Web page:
A story written by Dominic Horsley and published in the Yorkshire Evening Post claims that in May a 41 year old prostate cancer survivor from Woodlesford was referred to specialists at Leeds St James’s Hospital. He claimed that he had aches in his lower body but says t consultants told him that he was told he was “too young” to have prostate cancer. The making this determination the specialists didn’t consider that his father had already been diagnosed with prostate cancer.
When he went to the Hospital he was told that he had prostatitis, an infection of the prostate. Despite his history this he was not given additional tests until September. He was then found to have a Gleason grade 9 tumor as well as a spread of the prostate cancer to his right leg and to his pelvis. His senior consultant properly recommended that he should be treated with docetaxel chemotherapy followed by radiotherapy and hormone treatment.
When he arrived at the hospital for his first chemo session he was told that due to funding issues he would have to pay £1,400 himself for the chemotherapy treatment or that he could have the chemo for free in Huddersfield or Manchester.
“All I’m trying to do is extend my life and get some quality and I got landed with a bill for my treatment or told I should go to Manchester or Huddersfield and that’s not acceptable,” he said. “I live in Leeds, I was born in that hospital.” Clinicians also told him he should be within minutes of the hospital in case the chemotherapy causes him to become unwell.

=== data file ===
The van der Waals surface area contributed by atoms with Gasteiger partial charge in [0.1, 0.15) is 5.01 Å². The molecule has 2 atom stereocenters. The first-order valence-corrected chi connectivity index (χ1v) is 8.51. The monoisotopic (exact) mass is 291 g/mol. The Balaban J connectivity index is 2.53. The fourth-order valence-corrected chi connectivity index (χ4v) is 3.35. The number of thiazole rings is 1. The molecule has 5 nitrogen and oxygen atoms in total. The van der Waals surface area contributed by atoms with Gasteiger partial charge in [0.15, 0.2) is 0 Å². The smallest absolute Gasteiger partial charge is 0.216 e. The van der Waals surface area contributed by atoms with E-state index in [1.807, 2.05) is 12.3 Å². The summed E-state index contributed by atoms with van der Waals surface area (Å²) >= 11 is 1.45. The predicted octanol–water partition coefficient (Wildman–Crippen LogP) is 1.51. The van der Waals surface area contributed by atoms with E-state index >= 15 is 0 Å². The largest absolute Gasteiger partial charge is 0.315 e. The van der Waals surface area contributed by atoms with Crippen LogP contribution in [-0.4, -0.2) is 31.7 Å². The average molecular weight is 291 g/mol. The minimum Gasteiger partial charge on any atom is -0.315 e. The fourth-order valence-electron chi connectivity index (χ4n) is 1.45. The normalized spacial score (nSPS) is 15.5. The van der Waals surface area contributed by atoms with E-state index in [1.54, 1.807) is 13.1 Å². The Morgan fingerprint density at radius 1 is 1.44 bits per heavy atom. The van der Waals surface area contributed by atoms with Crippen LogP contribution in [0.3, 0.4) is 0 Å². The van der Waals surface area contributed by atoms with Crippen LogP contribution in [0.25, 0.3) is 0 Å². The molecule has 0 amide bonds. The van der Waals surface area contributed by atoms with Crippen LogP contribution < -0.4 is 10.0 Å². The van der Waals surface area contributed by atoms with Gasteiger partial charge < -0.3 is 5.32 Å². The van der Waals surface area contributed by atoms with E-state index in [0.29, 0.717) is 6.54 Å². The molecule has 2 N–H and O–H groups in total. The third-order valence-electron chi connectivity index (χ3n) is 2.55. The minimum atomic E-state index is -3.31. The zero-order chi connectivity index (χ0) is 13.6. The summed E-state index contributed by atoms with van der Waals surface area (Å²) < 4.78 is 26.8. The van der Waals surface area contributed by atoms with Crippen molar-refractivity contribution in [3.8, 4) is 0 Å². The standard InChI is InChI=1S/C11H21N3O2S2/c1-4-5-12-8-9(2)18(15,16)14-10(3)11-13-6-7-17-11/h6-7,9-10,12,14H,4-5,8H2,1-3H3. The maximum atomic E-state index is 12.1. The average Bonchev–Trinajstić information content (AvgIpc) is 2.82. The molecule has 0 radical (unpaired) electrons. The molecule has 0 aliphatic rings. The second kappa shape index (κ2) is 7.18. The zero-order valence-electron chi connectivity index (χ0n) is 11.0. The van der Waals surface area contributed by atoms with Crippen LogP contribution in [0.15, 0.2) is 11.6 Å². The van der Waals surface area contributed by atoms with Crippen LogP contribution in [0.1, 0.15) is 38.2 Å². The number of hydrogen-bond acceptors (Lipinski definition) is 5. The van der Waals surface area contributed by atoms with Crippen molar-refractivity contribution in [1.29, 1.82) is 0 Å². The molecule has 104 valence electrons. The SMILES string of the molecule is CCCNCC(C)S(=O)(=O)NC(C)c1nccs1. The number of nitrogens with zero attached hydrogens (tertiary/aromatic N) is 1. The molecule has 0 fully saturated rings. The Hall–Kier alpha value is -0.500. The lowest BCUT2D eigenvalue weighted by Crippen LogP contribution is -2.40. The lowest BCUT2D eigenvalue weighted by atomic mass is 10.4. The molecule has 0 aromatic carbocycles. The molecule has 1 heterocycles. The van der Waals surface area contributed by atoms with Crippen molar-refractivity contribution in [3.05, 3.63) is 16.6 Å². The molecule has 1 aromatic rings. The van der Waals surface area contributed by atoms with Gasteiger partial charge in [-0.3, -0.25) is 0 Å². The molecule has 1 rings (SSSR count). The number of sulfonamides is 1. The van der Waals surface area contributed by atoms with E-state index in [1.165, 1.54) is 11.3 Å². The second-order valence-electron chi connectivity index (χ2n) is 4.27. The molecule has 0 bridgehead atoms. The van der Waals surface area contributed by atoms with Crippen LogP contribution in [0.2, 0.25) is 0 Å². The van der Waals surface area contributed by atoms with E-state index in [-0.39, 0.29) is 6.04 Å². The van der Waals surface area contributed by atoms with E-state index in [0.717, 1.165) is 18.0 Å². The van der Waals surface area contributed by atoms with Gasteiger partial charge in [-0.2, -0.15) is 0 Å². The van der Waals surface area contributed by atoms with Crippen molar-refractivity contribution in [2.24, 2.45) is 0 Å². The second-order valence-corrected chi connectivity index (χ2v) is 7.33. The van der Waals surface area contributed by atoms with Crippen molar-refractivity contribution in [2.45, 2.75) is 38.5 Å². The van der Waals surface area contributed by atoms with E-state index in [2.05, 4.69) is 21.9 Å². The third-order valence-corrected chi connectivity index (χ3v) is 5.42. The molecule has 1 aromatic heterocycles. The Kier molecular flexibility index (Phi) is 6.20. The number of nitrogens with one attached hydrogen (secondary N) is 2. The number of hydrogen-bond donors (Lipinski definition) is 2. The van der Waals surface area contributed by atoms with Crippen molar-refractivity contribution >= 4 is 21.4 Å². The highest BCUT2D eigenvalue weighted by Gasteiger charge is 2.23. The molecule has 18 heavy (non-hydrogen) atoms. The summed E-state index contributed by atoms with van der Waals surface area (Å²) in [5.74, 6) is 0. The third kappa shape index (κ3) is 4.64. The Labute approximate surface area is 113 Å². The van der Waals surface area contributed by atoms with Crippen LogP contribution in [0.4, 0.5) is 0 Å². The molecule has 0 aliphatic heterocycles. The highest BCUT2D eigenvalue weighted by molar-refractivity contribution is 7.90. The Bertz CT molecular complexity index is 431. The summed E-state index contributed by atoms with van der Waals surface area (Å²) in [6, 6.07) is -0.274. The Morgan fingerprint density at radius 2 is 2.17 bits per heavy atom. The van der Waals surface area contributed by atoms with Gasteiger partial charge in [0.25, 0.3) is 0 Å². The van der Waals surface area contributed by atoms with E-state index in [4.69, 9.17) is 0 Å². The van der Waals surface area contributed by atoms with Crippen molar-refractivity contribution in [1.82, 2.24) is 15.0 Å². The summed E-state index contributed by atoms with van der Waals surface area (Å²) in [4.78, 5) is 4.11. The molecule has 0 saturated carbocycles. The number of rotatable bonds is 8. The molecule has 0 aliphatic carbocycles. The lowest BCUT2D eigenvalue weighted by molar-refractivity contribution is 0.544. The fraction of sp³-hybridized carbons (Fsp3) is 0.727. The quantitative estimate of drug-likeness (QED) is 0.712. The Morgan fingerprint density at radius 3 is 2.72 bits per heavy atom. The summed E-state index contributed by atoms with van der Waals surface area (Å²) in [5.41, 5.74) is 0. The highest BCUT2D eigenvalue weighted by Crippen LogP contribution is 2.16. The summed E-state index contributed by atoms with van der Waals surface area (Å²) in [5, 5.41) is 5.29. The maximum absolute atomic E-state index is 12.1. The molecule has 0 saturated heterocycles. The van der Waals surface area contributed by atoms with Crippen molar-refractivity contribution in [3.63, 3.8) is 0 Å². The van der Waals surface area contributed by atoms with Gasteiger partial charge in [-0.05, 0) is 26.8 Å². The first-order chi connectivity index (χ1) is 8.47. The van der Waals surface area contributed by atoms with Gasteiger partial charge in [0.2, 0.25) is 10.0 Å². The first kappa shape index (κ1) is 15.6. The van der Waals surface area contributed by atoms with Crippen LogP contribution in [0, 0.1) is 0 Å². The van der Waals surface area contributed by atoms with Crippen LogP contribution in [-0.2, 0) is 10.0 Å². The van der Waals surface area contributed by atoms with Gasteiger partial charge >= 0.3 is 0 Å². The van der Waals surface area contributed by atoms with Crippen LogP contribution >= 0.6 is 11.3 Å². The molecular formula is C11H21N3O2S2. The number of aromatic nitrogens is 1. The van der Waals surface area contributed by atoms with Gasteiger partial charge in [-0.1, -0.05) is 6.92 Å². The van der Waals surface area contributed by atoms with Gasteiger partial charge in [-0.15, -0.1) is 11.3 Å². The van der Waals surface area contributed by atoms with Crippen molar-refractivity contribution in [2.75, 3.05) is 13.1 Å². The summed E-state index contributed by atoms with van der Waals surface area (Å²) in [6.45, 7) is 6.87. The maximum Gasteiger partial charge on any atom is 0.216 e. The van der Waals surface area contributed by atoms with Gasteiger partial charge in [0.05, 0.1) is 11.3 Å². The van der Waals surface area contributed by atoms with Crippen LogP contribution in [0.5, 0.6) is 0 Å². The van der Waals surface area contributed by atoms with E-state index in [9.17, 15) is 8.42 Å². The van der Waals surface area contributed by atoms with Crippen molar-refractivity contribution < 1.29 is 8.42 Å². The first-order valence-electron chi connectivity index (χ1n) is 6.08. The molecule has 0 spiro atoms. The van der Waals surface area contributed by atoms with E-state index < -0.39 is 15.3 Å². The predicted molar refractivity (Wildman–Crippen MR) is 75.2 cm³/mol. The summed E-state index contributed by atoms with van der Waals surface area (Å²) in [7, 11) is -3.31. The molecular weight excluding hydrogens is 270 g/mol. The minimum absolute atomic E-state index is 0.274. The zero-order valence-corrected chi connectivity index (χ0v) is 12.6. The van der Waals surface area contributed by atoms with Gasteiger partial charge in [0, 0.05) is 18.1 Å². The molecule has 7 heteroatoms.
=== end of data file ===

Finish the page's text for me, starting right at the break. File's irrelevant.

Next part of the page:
His family has complained to Leeds Teaching Hospitals NHS Trust’s (LTH) Patient Advice and Liaison Service (PALS) over both the delay in his diagnosis and the chemo payment problem.
The survivor, Mr Horsley said: “My outcome could have been a lot different. I was told I was too young. I’m not going to question it because you trust these people. You shouldn’t be fobbed off, you need to ask questions.”
LTH claims the funding issue relates to the fact that NHS England does not routinely pay for Docetaxel chemotherapy for prostate cancer in men who are not castrate resistant! This is despite the results from the STAMPEDE Trial that included men living in Britain and Switzerland. The trial found that earlier treatment in men with aggressive prostate cancer (including men with Gleason 9 tumors) and who are still hormone therapy naive can extend life expectancy from 43 to 65 months.
In response to this individual people have responded and already raised over £2,100 to assist Mr. Horsey defray his costs by starting a crowd funding web page. This is an example for us to always remember that young men also get prostate cancer. It also reminds us of the innate kindness of so many people in the world.